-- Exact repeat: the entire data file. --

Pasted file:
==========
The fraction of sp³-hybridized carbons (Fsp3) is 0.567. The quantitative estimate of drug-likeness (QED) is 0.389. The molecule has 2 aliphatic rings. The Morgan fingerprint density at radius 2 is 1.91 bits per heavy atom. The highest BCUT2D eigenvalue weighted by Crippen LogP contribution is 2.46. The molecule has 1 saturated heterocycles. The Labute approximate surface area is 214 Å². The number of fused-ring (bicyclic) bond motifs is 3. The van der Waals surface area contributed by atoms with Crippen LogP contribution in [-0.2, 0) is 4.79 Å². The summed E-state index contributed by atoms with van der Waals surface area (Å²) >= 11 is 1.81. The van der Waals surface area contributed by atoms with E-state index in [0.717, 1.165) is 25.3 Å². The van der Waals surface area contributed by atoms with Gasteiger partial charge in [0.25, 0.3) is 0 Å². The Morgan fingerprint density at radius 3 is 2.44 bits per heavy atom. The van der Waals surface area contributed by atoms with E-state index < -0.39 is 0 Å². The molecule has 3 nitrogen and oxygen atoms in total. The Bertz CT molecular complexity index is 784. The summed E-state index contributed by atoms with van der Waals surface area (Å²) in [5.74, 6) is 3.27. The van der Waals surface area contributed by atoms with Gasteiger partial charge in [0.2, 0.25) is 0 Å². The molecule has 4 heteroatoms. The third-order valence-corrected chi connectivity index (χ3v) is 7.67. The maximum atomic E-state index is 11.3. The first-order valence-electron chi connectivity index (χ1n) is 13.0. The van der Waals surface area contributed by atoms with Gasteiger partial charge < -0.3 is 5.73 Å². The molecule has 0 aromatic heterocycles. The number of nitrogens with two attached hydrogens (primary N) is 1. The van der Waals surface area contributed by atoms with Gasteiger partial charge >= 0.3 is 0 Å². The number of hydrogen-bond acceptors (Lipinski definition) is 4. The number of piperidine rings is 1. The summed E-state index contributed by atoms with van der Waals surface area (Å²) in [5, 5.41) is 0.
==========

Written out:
The fraction of sp³-hybridized carbons (Fsp3) is 0.567. The quantitative estimate of drug-likeness (QED) is 0.389. The molecule has 2 aliphatic rings. The Morgan fingerprint density at radius 2 is 1.91 bits per heavy atom. The highest BCUT2D eigenvalue weighted by Crippen LogP contribution is 2.46. The molecule has 1 saturated heterocycles. The Labute approximate surface area is 214 Å². The number of fused-ring (bicyclic) bond motifs is 3. The van der Waals surface area contributed by atoms with Crippen LogP contribution in [-0.2, 0) is 4.79 Å². The summed E-state index contributed by atoms with van der Waals surface area (Å²) >= 11 is 1.81. The van der Waals surface area contributed by atoms with E-state index in [0.717, 1.165) is 25.3 Å². The van der Waals surface area contributed by atoms with Gasteiger partial charge in [0.25, 0.3) is 0 Å². The Morgan fingerprint density at radius 3 is 2.44 bits per heavy atom. The van der Waals surface area contributed by atoms with E-state index < -0.39 is 0 Å². The molecule has 3 nitrogen and oxygen atoms in total. The Bertz CT molecular complexity index is 784. The summed E-state index contributed by atoms with van der Waals surface area (Å²) in [5.74, 6) is 3.27. The van der Waals surface area contributed by atoms with Gasteiger partial charge in [0.2, 0.25) is 0 Å². The molecule has 4 heteroatoms. The third-order valence-corrected chi connectivity index (χ3v) is 7.67. The maximum atomic E-state index is 11.3. The first-order valence-electron chi connectivity index (χ1n) is 13.0. The van der Waals surface area contributed by atoms with Gasteiger partial charge < -0.3 is 5.73 Å². The molecule has 0 aromatic heterocycles. The number of nitrogens with two attached hydrogens (primary N) is 1. The van der Waals surface area contributed by atoms with Gasteiger partial charge >= 0.3 is 0 Å². The number of hydrogen-bond acceptors (Lipinski definition) is 4. The number of piperidine rings is 1. The summed E-state index contributed by atoms with van der Waals surface area (Å²) in [5, 5.41) is 0.